UBC Theses and Dissertations
Plurilingual and pluricultural subject positioning of plurilingual students in a Francophone minority school in British Columbia Brisson, Geneviève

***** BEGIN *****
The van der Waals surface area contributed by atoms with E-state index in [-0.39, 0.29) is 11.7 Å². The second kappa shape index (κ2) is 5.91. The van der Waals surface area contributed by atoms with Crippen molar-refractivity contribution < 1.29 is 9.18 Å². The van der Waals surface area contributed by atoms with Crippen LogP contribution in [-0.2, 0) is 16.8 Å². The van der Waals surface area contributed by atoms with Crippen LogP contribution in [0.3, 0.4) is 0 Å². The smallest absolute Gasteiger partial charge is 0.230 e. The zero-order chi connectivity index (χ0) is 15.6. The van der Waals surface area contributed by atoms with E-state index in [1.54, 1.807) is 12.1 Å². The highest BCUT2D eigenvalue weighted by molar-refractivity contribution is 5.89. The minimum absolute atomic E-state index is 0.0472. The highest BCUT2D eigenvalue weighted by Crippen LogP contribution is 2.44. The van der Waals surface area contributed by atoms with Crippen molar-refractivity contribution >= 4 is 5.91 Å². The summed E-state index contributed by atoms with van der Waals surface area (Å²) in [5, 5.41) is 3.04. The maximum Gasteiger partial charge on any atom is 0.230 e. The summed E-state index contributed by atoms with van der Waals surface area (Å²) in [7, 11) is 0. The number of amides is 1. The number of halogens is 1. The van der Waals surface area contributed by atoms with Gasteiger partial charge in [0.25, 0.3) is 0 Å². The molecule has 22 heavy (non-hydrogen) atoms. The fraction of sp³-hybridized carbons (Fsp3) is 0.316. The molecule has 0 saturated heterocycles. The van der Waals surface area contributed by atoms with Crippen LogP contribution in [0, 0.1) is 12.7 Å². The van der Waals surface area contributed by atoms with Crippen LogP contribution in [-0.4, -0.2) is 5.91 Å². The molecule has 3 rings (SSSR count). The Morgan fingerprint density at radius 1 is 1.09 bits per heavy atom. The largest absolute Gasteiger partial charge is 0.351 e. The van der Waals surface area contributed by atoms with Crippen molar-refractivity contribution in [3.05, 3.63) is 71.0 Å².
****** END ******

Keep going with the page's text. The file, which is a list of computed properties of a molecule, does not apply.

In this qualitative case study, I explored the process of identity construction of plurilingual students attending a Francophone minority school in British Columbia. Using a theoretical framework informed by a sociocultural perspective on literacies (Barton & Hamilton, 2000; Street, 1984), positioning theories of identity (Davies & Harré, 1990; Blackledge & Pavlenko, 2001), plurilingualism and pluricultural competence (Marshall & Moore, 2013; Moore, 2006), and multimodality (Cope & Kalantzis, 2000; Kress, 2000a, 2000b), I investigated how focal students negotiated multiple subject positions as plurilingual and pluricultural in the context of literacy events in a classroom. My analysis focused on their use of linguistic and cultural resources in their oral interactions, and on their use of modes of representation in their digital multimodal texts. I gathered data through ethnographic methods, and I also collected multimodal digital texts. My analysis of literacy events allowed for identification of “moments of positioning” as plurilingual and pluricultural, in which students activated some of their linguistic and cultural resources, and/or modes of representation to negotiate multiple subject positions. This study of moments of positioning provides a close analysis of factors inhibiting the expression and recognition of some subject positions as legitimate in the classroom. For instance, the monolingual school Discourse – with an upper case D, as conceptualized by Gee (1996, 2001, 2005) – may limit the negotiation of plurilingual and pluricultural subject positions. This study makes significant contributions to research on identity in the fields of literacy and language learning, and in the research on identity in Francophone minority schools. It shows how a Discourse might lead students to express some of their subject positions in their classroom setting, and not others. My analysis of moments of positioning supports current poststructuralist views of identity as dynamic, fluid, and performed in interactions and adds to research demonstrating that subject positions are not stable entities negotiated once and acquired forever (Blackledge & Pavlenko, 2001). In the field of research on multimodality, my research adds to the literature arguing that multimodality can be a powerful tool that children can use when they create texts in which they negotiate subject positions.
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